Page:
Hi everyone! I was just wondering, does anyone have any info the difference (nutritionwise) between fresh vs fermented wheatgrass. There is no info on google that I could find, just a whole load of supplement companies advertising the fermented wheatgrass and even they don't talk about the benefits of fermented vs non fermented, they just want you to buy it from them. Cows have inbuilt fermenters so there must be some evolutionary advantage for this. Could this be the reason why a lot of herbivores can survive on grass alone? Please don't try fermenting wheatgrass without establishing that it is fit for human consumption first. Any info would be much appreciated. cheers.
asked byPeter794 (0)
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on October 26, 2014
at 01:36 PM
Hi glib, thanks for your answer. I agree that the fiber in grass wouldn't be fermentable, probably a good thing because if it was, you would probably have something which resembles wood alcohol and that wouldn't be good for us or the cows. Cow dung is full of intact grass fibers so the cow's body doesn't seem to need the fiber. But what I am getting at is that fermented grass must be more bioavailable or nutritious otherwise cows wouldn't have evolved a whole extra stomach. I know a lot of people can't tolerate wheatgrass. Could it just be because it isn't prepared right?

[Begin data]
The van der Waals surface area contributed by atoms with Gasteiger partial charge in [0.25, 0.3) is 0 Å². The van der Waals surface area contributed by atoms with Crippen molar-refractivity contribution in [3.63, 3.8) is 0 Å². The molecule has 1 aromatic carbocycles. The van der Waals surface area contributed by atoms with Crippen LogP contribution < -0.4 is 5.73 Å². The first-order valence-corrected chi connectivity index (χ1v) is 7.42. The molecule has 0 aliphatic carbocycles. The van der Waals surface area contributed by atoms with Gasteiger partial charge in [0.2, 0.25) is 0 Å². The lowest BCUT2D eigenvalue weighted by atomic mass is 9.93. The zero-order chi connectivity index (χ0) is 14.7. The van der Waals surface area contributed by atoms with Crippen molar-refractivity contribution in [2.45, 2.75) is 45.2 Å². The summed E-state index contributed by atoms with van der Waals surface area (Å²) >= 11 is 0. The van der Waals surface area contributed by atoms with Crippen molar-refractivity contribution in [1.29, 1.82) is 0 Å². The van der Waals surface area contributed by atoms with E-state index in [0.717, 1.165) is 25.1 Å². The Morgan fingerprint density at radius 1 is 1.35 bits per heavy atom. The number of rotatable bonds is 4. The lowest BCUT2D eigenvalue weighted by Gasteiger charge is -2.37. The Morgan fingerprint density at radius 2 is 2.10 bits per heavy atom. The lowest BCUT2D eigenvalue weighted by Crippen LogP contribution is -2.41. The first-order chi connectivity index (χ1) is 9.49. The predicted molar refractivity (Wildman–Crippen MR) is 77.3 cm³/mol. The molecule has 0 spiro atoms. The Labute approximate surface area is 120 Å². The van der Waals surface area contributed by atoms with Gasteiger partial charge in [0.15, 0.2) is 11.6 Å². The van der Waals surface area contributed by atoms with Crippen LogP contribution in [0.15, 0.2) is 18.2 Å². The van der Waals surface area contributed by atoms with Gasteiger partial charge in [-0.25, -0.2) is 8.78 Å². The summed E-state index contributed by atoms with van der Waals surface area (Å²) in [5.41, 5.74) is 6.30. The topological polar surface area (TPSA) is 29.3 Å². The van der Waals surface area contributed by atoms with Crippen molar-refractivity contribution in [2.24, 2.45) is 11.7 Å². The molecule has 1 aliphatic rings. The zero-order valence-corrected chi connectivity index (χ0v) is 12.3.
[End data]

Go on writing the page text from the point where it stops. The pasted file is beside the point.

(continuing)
on October 25, 2014
at 11:51 PM
You ferment well whatever has a lot of fermentable fiber. That includes virtually any edible grain, edible root, and edible fruit, plus cooked beans and cabbage. I suppose wheat shoots will have some FF but once it turns into grass it is not going to work.